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A big and important story about America’s failing tax system lurks in the revelation (which Donald Trump seemed to confirm in Sunday’s debate) that he had tax losses that could allow him to spend almost $4 million a month for nearly two decades while paying no federal income taxes.
Trump is part of a growing wave of people who enjoy lavish lifestyles, but pay little or no federal income taxes, my analysis of the official tax data going back two decades shows. There are enough of them that they even have their own IRS nickname (see below).
Thank Congress for this awful state of affairs: Members have responded, as Trump says, to campaign donations by giving donors what they want. That Trump and others can live large while paying little or no income tax helps explain why so many Americans feel oppressed by their tax loads.
Not only do they bear the burden of supporting the United States of America, they also can’t help but notice that so many others enjoy lifestyles unimaginable just two generations ago.
The taxes paid by most Americans subsidize those who do not pay – including a strikingly high number of affluent, not poverty stricken, Americans. Let’s take a look at the latest IRS data, which I have analyzed annually for more than two decades.
The Rise of the Negative-Income Household
In 2014, the latest year for which we have data, more than two million of the 148.6 million tax-filing households reported negative incomes. The number of such households has been rising for years. In 1994 it was 0.8% of income tax returns, but in 2014 it hit 1.4%. That's one in 73, up from one in 125.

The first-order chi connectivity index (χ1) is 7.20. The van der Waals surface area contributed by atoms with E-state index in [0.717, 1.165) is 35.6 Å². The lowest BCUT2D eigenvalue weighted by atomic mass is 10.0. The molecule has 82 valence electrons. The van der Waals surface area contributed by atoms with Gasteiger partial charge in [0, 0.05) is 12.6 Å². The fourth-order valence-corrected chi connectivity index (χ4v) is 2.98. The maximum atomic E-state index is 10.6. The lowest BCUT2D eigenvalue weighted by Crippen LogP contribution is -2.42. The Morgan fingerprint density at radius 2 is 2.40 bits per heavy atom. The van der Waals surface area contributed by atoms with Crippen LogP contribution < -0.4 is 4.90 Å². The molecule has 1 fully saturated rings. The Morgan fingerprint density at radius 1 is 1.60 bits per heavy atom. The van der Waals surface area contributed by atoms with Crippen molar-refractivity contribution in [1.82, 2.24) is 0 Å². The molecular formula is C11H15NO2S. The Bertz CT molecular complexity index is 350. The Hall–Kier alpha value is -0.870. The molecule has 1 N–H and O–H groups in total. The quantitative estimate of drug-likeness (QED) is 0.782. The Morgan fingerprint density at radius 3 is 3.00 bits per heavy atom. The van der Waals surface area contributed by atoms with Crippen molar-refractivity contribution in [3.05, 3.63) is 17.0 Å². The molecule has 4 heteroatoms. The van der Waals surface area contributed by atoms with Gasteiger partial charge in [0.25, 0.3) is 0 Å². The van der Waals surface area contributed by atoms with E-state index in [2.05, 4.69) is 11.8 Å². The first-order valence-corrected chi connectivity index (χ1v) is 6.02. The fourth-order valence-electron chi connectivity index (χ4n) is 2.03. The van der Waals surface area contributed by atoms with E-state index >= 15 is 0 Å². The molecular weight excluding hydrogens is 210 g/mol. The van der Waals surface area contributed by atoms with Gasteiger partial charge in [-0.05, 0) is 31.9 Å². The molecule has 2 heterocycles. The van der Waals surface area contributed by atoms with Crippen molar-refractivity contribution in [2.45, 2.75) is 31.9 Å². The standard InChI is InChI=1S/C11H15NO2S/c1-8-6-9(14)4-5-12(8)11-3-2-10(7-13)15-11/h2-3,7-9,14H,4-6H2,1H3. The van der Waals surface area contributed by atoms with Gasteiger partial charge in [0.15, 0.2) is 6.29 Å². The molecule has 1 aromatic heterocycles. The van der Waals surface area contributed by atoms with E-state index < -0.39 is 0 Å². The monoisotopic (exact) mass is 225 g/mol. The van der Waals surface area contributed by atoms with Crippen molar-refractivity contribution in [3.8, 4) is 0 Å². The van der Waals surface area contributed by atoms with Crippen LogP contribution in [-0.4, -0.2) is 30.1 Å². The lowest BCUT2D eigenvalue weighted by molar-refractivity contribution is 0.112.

Some of these households have one-time losses, usually from failed business. But many must be wealthy, too, benefiting from liberal tax avoidance laws set by Congress.
My detailed analysis of the official data shows that those who reported negative incomes on average are wealthier and enjoy more cash flow by far than the average American.
Some surprising facts:
- More than a fourth of these non-taxpaying households had paying jobs in 2014.
- These households had vastly more investment income than all but the top half of 1% of all households.
- One in three negative-income households reported receiving taxable interest, compared to 29% of all taxpayers. The average amount they reported was $6,939. For comparison, those making $75,000 to $100,000 in 2014 reported average taxable interest of just $860.
What we do not know is how many of these are people reporting negative income just once – and how many, like Trump, have reported negative income year-after-year, despite huge incomes that they collect free of income tax.
Trump benefits from liberal rules set by Congress that let him use losses from mismanaging his casinos, airline and other businesses to offset other income, such as licensing fees for use of his name, book royalties and payments for his television show “Celebrity Apprentice.”
Because in 1995 his cumulative net operating losses or NOLs totaled $916 million – and tax rules allow new NOLs be used for two past years and 15 future years – Trump could live tax free as long as his income was under $4 million per month. The 1995 tax return showed that Trump's actual 1995 income was about $1.6 million per month.
Today, Trump is the proud poster boy for that slice of the American pie served to taxpayers who enjoy huge incomes, but pay little or no income tax. Not paying taxes, Trump told us in the first Presidential debate, “makes me smart.”
HINTs: Rich Negative-Income Households
Now let's look at people who report large positive incomes from work and investments, but live free of the income tax. Many of these individuals, like Trump, benefit from liberal rules on net operating losses that can be used over an 18-year period to offset otherwise taxable income.
In 2014 the IRS processed 148.6 million tax returns of which 6.2 million showed incomes of $200,000 or more. These are the top 4%. As directed by Congress, the IRS refers to those making $200,000 or more as high-income taxpayers.